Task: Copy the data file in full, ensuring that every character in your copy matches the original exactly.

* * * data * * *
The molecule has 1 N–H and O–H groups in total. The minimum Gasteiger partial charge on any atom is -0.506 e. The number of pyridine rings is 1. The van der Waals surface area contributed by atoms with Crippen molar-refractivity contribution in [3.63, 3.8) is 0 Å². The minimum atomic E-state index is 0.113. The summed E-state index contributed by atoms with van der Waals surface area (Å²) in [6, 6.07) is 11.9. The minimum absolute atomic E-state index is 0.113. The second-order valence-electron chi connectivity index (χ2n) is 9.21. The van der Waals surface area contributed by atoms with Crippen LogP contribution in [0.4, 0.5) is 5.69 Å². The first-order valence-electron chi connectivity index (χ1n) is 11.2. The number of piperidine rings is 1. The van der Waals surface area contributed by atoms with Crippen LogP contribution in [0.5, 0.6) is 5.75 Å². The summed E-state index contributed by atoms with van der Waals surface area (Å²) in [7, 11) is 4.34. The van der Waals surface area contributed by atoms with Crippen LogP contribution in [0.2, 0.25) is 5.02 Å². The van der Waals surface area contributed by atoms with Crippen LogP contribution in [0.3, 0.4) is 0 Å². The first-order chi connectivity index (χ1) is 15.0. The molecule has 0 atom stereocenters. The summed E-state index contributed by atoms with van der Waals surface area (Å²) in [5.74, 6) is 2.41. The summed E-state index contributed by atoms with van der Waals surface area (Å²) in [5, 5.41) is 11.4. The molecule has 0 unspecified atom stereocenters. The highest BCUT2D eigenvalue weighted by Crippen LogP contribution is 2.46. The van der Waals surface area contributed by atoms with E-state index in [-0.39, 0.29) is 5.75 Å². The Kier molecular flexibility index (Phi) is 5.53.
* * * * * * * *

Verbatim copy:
The molecule has 1 N–H and O–H groups in total. The minimum Gasteiger partial charge on any atom is -0.506 e. The number of pyridine rings is 1. The van der Waals surface area contributed by atoms with Crippen molar-refractivity contribution in [3.63, 3.8) is 0 Å². The minimum atomic E-state index is 0.113. The summed E-state index contributed by atoms with van der Waals surface area (Å²) in [6, 6.07) is 11.9. The minimum absolute atomic E-state index is 0.113. The second-order valence-electron chi connectivity index (χ2n) is 9.21. The van der Waals surface area contributed by atoms with Crippen LogP contribution in [0.4, 0.5) is 5.69 Å². The first-order valence-electron chi connectivity index (χ1n) is 11.2. The number of piperidine rings is 1. The van der Waals surface area contributed by atoms with Crippen LogP contribution in [0.5, 0.6) is 5.75 Å². The summed E-state index contributed by atoms with van der Waals surface area (Å²) in [7, 11) is 4.34. The van der Waals surface area contributed by atoms with Crippen LogP contribution in [0.2, 0.25) is 5.02 Å². The van der Waals surface area contributed by atoms with Crippen LogP contribution in [0.3, 0.4) is 0 Å². The first-order chi connectivity index (χ1) is 15.0. The molecule has 0 atom stereocenters. The summed E-state index contributed by atoms with van der Waals surface area (Å²) in [5.74, 6) is 2.41. The summed E-state index contributed by atoms with van der Waals surface area (Å²) in [5, 5.41) is 11.4. The molecule has 0 unspecified atom stereocenters. The highest BCUT2D eigenvalue weighted by Crippen LogP contribution is 2.46. The van der Waals surface area contributed by atoms with E-state index in [-0.39, 0.29) is 5.75 Å². The Kier molecular flexibility index (Phi) is 5.53.